The last set of book/CGM-robot-related surprises :)

As I mentioned when I wrote about the process of writing my children’s book about diabetes devices and how all people are different – I had to keep a lot of secrets. The topic of the book was a surprise from my mom. The fact that I wrote a book at all was a secret from my brother, sister-in-law, and niece.

As I started to add other fun things, like turning the CGM-robot into a “stuffy” (which you can get on Etsy), I also wanted to do something special as a surprise for my aunt. After all, she is  the one who donated her time and her efforts for the beautiful illustrations in the book!

robot illustration @DanaMLewisI love the CGM robot so much, because it’s such a cute illustration, and it also was something that was 100% my aunt’s idea (I just asked for some kind of illustration for the opening page, and it’s totally her creation). So when I was speaking at an event and they happened to be giving out found-object robots as awards, I knew I had found my gift idea.

 

So, I almost immediately tweeted and began looking for a dead/broken CGM receiver. I had to be vague about it, though, given the topic of the book being a secret for my mom. I told the people who were reaching out with offers of busted receivers that this was for an “art project”, not hacking, so they didn’t get their hopes up about anything else!

I had reached out to the creator of the found-object robots, but she wasn’t available until January. Ouch. I knew that timeline wouldn’t work. I started thinking if maybe I could find someone local to help me create the robot. Then Scott had the idea of trying to do it with Lego’s. So on a cold, rainy, typical Seattle Friday night, off to the Lego store we went!

Let’s just say, an adult couple without kids is not the typical Lego store customer. However, I started poking around at the bins of for-sale Lego pieces, looking for pieces to help build the shapes that I wanted. The Lego store employees sidled up and said, “do you mind if we ask what you’re making?” and also began to help scout the right size and type of pieces after I showed them the illustration of the CGM robot.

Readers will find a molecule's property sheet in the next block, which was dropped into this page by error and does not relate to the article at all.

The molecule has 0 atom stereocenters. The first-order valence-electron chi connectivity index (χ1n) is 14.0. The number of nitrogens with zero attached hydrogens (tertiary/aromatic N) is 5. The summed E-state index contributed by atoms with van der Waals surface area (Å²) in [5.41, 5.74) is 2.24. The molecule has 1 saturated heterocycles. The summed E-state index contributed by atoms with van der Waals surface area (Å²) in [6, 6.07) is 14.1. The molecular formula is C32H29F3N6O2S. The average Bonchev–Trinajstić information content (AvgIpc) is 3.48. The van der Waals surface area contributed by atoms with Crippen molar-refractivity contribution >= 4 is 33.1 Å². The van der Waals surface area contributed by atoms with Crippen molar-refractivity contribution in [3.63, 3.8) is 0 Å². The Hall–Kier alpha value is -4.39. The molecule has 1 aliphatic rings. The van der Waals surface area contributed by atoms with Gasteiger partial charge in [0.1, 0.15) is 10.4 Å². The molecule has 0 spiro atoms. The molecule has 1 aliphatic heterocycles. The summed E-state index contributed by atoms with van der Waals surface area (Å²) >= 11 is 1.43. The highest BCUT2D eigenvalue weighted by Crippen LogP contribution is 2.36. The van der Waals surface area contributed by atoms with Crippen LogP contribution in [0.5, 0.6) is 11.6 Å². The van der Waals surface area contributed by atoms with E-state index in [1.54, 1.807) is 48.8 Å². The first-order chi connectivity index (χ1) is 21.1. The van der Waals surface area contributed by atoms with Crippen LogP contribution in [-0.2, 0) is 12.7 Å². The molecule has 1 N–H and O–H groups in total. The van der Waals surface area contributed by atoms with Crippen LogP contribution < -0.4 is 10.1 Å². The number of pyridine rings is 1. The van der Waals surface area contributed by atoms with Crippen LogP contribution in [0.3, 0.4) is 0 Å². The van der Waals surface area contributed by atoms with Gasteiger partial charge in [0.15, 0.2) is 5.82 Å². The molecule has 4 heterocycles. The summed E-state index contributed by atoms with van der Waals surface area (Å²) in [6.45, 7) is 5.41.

And so it began to come together:

CGM robot build of legos by DanaMLewisCGM robot build of legos by DanaMLewisCGM robot build of legos by DanaMLewisWe bought a container of Lego pieces, plus some spares because why not, and brought them home. I played around with my receiver (blue) while I was waiting for the broken receiver someone had kindly donated to arrive.

CGM lego robot in blue by DanaMLewisThen the broken receiver arrived, and the robot was finished! While the Lego store will never ever tell you to glue Lego pieces, our helpful Lego store staffer passed on what other customers have told him for keeping pieces connected – a bit of super glue. So we (thanks, Scott! ;)) used super glue to attach the receiver to the back support piece and for all the major joints, so it wouldn’t fall apart in transit.

CGM lego robot in black by DanaMLewisWhen I went to see my family, taking the books and the stuffy, I also took the robot in bubble wrap, and sent it home with my mom. My mom went to take the signed copy of the book to my aunt today, and surprised her with the robot!

So, the last secret is out :).

Makers gonna make…a book about diabetes devices? Kids book written by @DanaMLewis

book inspirationLast year after Christmas, I was running around my parents’ backyard with my niece when she spotted my CGM sensor on my arm and asked what it was. I’m always struck when my niece and nephews have noticed my diabetes devices, and am interested to see what “new” humans think about and how they encounter things and what they mean. In this case, I explained the CGM and we went back to running around, but it stuck in my mind for a few days.

I also remember the excitement and attention any time a kids’ book has a character with diabetes in it, or a storyline of diabetes, because there’s just not much out there. I was diagnosed at 14, but I love seeing PWDs in the wild and like the idea of more diabetes inclusion in materials for all ages.

So, I wrote a kids book, with the goal of introducing the concept of diabetes devices and more broadly, how people are different in different ways. I talked my incredible artist aunt into illustrating this book. :)

This book is primarily for me and my niece and nephews, but I know there might be a few other people who like the idea, too (even as there may be a few people who sniff at the idea*). I investigated the publishing options and decided to go with self-publishing, which would allow for:

  • The cheapest copies for me as the author, to be able to give to my various family members who want them.
  • The ability to make it available to other people who want copies.
  • The ability to price said copies so it’s accessible and reasonable to order easily.
  • (It’s actually cheaper for you to order this on Amazon directly to your house, than it is for you to ask me for an author-priced copy and for me to go through the hoopla of getting it to ship.)
  • Every two copies purchased via Amazon yields an author-priced copy that I plan to donate to libraries, hospitals, etc. (If you’d like to sponsor 10+ books for a library system, feel free to ping me about the easiest way to do that.) I’m planning to use any “profits” from the book to pay for copies that I’m donating.